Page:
The Texans and Suns Still Have Hope (But Not Much)
The Houston Texans begin OTAs (Organized Team Activities) this week, so in the spirit of fresh starts and unbridled optimism, I’ve decided to jump on board and purge my soul of five years worth of ill will and negativity generated by our floundering franchise. Of course, a large part of this exercise means letting go of the 2006 draft day debacle, so I suspect this will be much easier said than done. Nonetheless, I’m willing to give it a shot. Here goes nothing.
Look, no one hates the fact that the Texans passed on VY and Reggie more than I do. This franchise is desperate for starpower and dynamic playmakers, and either player would have provided a heaping helping of both. But perhaps we can find solace by examining the history of our draft-bungling brothers from the Pacific Northwest. No franchise in North American professional sports history has endured more ridicule for a disastrous selection than the Portland Trailblazers when they opted to select Sam Bowie instead of Michael Jordan. But despite being confronted with the ubiquitous specter of what might have been, that potentially catastrophic decision did not cripple the franchise forever. In fact, the Trailblazers still managed to be pretty damn good. They were a perennial playoff team and among the league’s best for nearly a decade. Of course, we won't talk about some of their memorable postseason choke jobs, the fact MJ destroyed them in the '92 NBA Finals, or even how they eventually became known as the Jailblazers. The point is, they still managed to find success even though they passed up a chance to draft the greatest player of all time.
Speaking of Portland, the Rockets apparently are talking to former Trailblazers coach, Rick Adelman. You know, when I begged the Rockets to ignore the Dark Lord, I didn’t mean I wanted them to chase a guy notorious for overseeing multiple playoff collapses in both Portland and Sacramento. Haven’t we seen enough of that around here lately? And is it really a good idea to pair a coach who can’t deliver big wins with Mr. One-and-Done himself, Tracy McGrady?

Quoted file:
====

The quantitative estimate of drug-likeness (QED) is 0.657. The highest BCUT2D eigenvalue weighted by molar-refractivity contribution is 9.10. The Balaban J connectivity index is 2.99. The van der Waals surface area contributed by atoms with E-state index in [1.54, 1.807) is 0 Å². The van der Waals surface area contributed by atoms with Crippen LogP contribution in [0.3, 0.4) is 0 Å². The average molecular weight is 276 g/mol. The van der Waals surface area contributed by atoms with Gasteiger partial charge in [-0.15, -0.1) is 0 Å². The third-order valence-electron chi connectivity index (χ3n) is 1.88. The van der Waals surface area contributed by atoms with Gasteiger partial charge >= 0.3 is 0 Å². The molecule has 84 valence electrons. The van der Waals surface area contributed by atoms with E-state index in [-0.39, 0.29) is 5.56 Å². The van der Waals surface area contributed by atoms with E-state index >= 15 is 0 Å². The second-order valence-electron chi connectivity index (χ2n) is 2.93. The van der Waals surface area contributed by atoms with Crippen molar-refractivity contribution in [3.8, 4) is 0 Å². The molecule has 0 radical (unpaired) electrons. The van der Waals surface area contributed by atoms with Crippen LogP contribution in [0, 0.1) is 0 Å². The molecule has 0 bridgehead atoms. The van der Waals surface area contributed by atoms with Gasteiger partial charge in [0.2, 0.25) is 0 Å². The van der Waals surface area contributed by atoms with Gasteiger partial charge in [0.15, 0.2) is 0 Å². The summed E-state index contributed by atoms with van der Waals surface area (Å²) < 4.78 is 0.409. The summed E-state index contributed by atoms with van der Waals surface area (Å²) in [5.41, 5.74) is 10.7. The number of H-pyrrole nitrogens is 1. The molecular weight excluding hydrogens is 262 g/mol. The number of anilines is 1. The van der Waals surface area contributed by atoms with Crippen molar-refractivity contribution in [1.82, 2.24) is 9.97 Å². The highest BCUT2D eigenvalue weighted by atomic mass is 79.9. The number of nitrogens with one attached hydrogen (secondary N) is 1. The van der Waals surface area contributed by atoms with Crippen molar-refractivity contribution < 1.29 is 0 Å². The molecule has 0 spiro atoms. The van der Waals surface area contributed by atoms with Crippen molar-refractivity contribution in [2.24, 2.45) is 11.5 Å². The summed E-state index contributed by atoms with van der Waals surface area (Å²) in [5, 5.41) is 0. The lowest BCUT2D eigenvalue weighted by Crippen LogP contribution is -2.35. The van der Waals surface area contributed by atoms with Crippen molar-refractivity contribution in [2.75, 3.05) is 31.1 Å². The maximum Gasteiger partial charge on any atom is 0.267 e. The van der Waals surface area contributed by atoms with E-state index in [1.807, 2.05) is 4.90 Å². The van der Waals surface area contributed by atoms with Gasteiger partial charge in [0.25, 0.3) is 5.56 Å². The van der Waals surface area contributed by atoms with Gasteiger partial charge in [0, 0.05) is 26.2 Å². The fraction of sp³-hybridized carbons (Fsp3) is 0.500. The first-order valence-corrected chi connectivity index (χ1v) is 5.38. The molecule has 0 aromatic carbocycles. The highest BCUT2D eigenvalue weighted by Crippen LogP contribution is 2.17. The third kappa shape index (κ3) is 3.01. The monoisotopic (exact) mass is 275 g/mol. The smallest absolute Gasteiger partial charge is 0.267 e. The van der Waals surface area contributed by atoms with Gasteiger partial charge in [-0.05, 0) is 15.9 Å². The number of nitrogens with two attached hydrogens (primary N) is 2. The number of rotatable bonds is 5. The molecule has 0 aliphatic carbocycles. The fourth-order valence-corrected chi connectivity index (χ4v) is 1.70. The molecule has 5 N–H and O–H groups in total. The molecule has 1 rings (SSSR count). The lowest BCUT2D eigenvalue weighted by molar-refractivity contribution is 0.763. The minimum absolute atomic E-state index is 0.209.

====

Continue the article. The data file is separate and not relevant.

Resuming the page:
Elsewhere in the NBA, there is much weeping and gnashing of teeth in Phoenix after the NBA came down hard on Amare Stoudemire and Boris Diaw. Not surprisingly, many have already handed Game 5 to San Antonio. But Houston fans should know better than to completely count out the shorthanded Suns because, once upon a time, the Rockets found themselves in a similarly hopeless situation.
Think back to 1995 (ah, the good old days). Down three games to one and facing Game 5 in Phoenix, Houston was in dire straits. Already battling a flu bug, the Rockets were dealt another blow when Clyde Drexler got kicked out in the first quarter thanks to two bogus technical fouls courtesy of referee, Jake O'Donnell (who never officiated another NBA game, by the way). Series over, right? Not even close. Thanks to inspired efforts from career journeymen like Chucky Brown and Charles Jones, the Rockets managed to steal the game from a stacked Suns team and ended up winning the series when Mario Elie delivered his kiss of death shot in Game 7. The lesson: Don’t dismiss a pissed off Phoenix team tonight.
Just for the record, I still think this series is going the distance and, yes, I still think the Spurs will pull it out. Remove the cheap shots and controversy and you’ll find that San Antonio has simply done a better job imposing its will and preferred pace on the Suns and, overall, has just been the better team through four games. Whatever happens, I’ll be sad to see this series come to an end. It just doesn’t seem right to send one of the league’s top two teams home a month early.
And finally, for those of you sick of watching MLB pitchers drop like flies, I suggest you read the story of Mike Marshall. He says he’s developed a pitching technique that would eliminate all elbow and shoulder-related injuries. True or not, it’s a fascinating read and definitely makes you wonder if his methods will ever find their way to the big leagues. -- Jason Friedman
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